Delighted you are reading Imperial Gamble, all of it. The reference to the First Russia was made many times by historians of Russia, historians from all over the world. The reference has rarely been accepted b y Ukrainians or Poles, but it has historical validity. Re Crimea–Russians have been in and out of Crimea since the 10th century. Wasn’t Vladimir Christianized there? They gained control there, as you said, in the late 18th century.

Sincerely,
Marvin Kalb”

In fact, in his introduction, Mr. Kalb characterizes these historians as “responsible historians”. I suspect that Mr. Kalb includes Vladimir Putin within this list of “responsible historians.” On page 25 he quotes Vladimir Putin:“We are not simply close neighbors, but, as I have said many times already, we are one people. Kiev is the mother of Russian cities. Ancient Rus` is our common source, and we cannot live without each other.”

This statement by Putin is entirely self-serving and inaccurate. By assuming as its own Ukrainian history as Russia subjugated Ukrainian territory, Putin and his predecessors attempted to steal three hundred years of history, culture and religious tradition which simply had no relationship with Muscovy and to include almost 50 million people who are not Russian, nor do they have any desire to be Russian. In fact, Russia’s imperialistic behavior has resulted in an overwhelming choice by Ukrainians not to have anything to do with Russians.

Regarding Crimea, in order to support his own fallacious position of Russian thousand year connection, Mr. Kalb proposes a single argument that Prince Volodymyr of Kyiv was baptized in Chersonesos, a Greek colony in Crimea in the X century.  But Prince Volodymyr of Kyiv had no connection with Russia. He was the ruler of Kyivan Rus,`which did not include Muscovy or the territory of today’s Russia. In fact, the city or state of Muscovy did not exist until some two hundred years later and the term Russia did not exist until several more centuries later.

The book is replete with historical inaccuracies and distortions. Authority for much of what is presented as factual information comes from Russian writings. Kalb quotes Lenin, Stalin, Khrushchev and the like. Perhaps to feign “responsibility” Mr. Kalb does provide some balance with real facts and legitimate authority. Unfortunately, the trust is misplaced.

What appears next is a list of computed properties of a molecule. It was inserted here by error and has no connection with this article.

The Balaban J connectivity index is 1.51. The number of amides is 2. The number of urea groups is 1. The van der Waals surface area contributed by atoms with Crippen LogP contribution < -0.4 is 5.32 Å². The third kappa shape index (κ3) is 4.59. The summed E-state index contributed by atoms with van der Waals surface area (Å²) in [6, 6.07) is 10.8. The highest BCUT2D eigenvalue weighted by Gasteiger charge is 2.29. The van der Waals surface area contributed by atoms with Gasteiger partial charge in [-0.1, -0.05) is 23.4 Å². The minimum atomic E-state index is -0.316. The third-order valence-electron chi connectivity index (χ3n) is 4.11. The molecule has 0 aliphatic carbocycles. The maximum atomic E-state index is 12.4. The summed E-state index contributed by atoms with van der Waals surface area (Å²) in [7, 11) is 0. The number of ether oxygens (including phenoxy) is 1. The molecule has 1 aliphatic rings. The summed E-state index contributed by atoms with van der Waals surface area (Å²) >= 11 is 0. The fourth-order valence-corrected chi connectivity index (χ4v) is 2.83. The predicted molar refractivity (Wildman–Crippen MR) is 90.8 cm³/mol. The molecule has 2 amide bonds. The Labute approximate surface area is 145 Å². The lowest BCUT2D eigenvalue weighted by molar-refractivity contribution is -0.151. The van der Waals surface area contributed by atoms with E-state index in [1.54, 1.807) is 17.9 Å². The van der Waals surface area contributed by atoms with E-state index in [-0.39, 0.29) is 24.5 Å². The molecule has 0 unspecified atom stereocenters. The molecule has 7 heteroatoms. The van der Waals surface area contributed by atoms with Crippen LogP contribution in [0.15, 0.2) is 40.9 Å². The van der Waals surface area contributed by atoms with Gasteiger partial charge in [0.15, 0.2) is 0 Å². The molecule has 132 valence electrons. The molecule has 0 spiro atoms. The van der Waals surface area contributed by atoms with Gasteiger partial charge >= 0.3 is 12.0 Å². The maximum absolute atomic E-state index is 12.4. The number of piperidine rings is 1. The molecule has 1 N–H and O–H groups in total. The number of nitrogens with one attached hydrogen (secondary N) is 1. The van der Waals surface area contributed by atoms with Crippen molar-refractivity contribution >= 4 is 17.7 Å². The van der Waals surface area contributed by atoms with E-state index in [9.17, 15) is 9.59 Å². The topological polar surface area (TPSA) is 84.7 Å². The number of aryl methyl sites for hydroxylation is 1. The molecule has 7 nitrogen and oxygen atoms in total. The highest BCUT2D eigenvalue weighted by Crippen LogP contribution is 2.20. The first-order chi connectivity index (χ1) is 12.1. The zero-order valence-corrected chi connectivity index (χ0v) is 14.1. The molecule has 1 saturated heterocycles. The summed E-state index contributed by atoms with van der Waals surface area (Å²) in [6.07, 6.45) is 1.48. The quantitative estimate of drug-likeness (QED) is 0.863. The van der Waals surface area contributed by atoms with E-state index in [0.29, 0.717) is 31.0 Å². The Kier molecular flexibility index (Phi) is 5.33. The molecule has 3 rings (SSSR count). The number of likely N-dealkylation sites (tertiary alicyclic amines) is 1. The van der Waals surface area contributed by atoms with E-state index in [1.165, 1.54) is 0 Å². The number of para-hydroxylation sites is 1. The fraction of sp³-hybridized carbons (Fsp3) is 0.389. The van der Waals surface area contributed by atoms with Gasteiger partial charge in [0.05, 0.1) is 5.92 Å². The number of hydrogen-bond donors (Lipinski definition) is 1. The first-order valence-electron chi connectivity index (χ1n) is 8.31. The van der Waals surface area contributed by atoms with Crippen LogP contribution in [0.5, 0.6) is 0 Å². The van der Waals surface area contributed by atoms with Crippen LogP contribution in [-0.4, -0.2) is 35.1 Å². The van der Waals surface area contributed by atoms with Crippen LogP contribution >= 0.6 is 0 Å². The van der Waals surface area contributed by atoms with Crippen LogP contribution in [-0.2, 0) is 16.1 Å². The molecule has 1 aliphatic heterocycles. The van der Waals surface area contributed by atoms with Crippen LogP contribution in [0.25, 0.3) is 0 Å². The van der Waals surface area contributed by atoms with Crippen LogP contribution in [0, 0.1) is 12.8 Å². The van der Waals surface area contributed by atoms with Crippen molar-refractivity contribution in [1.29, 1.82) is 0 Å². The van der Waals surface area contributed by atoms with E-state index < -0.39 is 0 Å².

I choose to believe that Mr. Kalb is not a willing participant in Russian disinformation. However that, unfortunately, does not clear his name. Otherwise, he is a “useful idiot”. And while publishers are not always responsible for the content of their publications, Mr. Kalb in his introduction makes it quite clear that his book was commissioned by the Brookings Institution.  I choose also not to include Brookings in the list of willing participants in Russian disinformation but deem them “useful idiots” as well. But that is only part of the problem.

In his introduction, Mr. Kalb bemoans the fact that today’s U.S. government lacks the necessary “Russian experts”.  He writes “During the cold war, Western governments benefited from the advice of `Russian experts` who were consulted on policy choices. No longer…”

Mr. Kalb concludes his book with the following advice purportedly as a “Russian expert” himself since he reminds the reader in the book that in the early 1950’s he was a Ph.D. candidate in Russian history at Harvard: “The United States has other problems that demand its attention, directly affecting its vital national security interests, and Ukraine at the moment is not one of these. Declaring Ukraine to be such an interest would – inevitably—mean that the United States will slide into a confrontation with Russia.”

The notorious Russian propaganda machine like “Russia Today” or Vladimir Putin himself could not have provided more damning advice than this “Russian expert” for Ukraine and global security.  Through disinformation, outright lies and “useful idiots” Russia continues to be a global security menace.

Askold S. Lozynskyj
President of The Ukrainian Free University Foundation
NY, NY

August 28, 2016

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Ukrainian Transformation Achievements

Dr. Nikolay MegitsAs of March 2016, Ukraine is still undergoing economic transition affected by opaque privatization deals that resulted in billions of dollars redirected from state resources. After decades of underinvestment and mismanagement, Ukraine’s economy is inefficient which directly influencing Ukrainian government stability. The current government faces a number of challenges as it works to raise standards of living and modernize the economy while mitigating the consequences of economic contraction and inflation. The cost of war and the resultant loss of large swaths of the heavy industry sector have compounded these challenges. As a multi-party democracy, the economic and political hurdles Ukraine faces have contributed to political turnover as there is a diversity of opinions on how best to address the needs of the Ukrainian people.

Ukraine has far to go to affirm its place in the European community of nations. The Ukrainian government has had a mixed track record in working towards this long term goal. Some positive first steps include: